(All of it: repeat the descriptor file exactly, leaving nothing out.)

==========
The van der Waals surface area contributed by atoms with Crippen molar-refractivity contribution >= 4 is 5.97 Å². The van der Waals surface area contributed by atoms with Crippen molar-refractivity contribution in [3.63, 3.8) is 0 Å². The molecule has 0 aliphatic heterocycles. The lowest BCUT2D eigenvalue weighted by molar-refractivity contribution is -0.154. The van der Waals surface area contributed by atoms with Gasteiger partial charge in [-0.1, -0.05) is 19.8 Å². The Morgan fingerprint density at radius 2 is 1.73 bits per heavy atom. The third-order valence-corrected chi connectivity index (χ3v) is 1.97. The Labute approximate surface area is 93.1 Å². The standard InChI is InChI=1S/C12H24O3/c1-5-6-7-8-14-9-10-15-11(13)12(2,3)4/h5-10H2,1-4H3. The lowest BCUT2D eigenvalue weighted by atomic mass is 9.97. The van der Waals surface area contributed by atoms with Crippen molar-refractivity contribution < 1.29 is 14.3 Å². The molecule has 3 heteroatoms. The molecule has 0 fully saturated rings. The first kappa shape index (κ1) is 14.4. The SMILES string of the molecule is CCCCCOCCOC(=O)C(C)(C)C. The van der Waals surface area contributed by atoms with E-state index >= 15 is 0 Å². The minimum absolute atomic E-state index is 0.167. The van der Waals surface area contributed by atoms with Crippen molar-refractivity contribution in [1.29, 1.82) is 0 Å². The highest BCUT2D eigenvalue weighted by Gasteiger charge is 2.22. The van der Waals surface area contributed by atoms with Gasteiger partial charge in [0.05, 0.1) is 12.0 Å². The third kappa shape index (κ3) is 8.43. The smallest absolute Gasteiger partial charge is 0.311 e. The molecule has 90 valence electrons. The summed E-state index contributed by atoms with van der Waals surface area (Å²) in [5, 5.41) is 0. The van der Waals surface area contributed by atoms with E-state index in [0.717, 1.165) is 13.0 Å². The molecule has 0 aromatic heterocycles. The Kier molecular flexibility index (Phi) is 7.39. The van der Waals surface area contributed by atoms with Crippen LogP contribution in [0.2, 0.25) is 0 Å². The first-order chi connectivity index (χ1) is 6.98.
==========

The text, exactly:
The van der Waals surface area contributed by atoms with Crippen molar-refractivity contribution >= 4 is 5.97 Å². The van der Waals surface area contributed by atoms with Crippen molar-refractivity contribution in [3.63, 3.8) is 0 Å². The molecule has 0 aliphatic heterocycles. The lowest BCUT2D eigenvalue weighted by molar-refractivity contribution is -0.154. The van der Waals surface area contributed by atoms with Gasteiger partial charge in [-0.1, -0.05) is 19.8 Å². The Morgan fingerprint density at radius 2 is 1.73 bits per heavy atom. The third-order valence-corrected chi connectivity index (χ3v) is 1.97. The Labute approximate surface area is 93.1 Å². The standard InChI is InChI=1S/C12H24O3/c1-5-6-7-8-14-9-10-15-11(13)12(2,3)4/h5-10H2,1-4H3. The lowest BCUT2D eigenvalue weighted by atomic mass is 9.97. The van der Waals surface area contributed by atoms with Crippen molar-refractivity contribution < 1.29 is 14.3 Å². The molecule has 3 heteroatoms. The molecule has 0 fully saturated rings. The first kappa shape index (κ1) is 14.4. The SMILES string of the molecule is CCCCCOCCOC(=O)C(C)(C)C. The van der Waals surface area contributed by atoms with E-state index >= 15 is 0 Å². The minimum absolute atomic E-state index is 0.167. The van der Waals surface area contributed by atoms with Crippen molar-refractivity contribution in [1.29, 1.82) is 0 Å². The highest BCUT2D eigenvalue weighted by Gasteiger charge is 2.22. The van der Waals surface area contributed by atoms with Gasteiger partial charge in [0.05, 0.1) is 12.0 Å². The third kappa shape index (κ3) is 8.43. The smallest absolute Gasteiger partial charge is 0.311 e. The molecule has 90 valence electrons. The summed E-state index contributed by atoms with van der Waals surface area (Å²) in [5, 5.41) is 0. The van der Waals surface area contributed by atoms with E-state index in [0.717, 1.165) is 13.0 Å². The molecule has 0 aromatic heterocycles. The Kier molecular flexibility index (Phi) is 7.39. The van der Waals surface area contributed by atoms with Crippen LogP contribution in [0.2, 0.25) is 0 Å². The first-order chi connectivity index (χ1) is 6.98.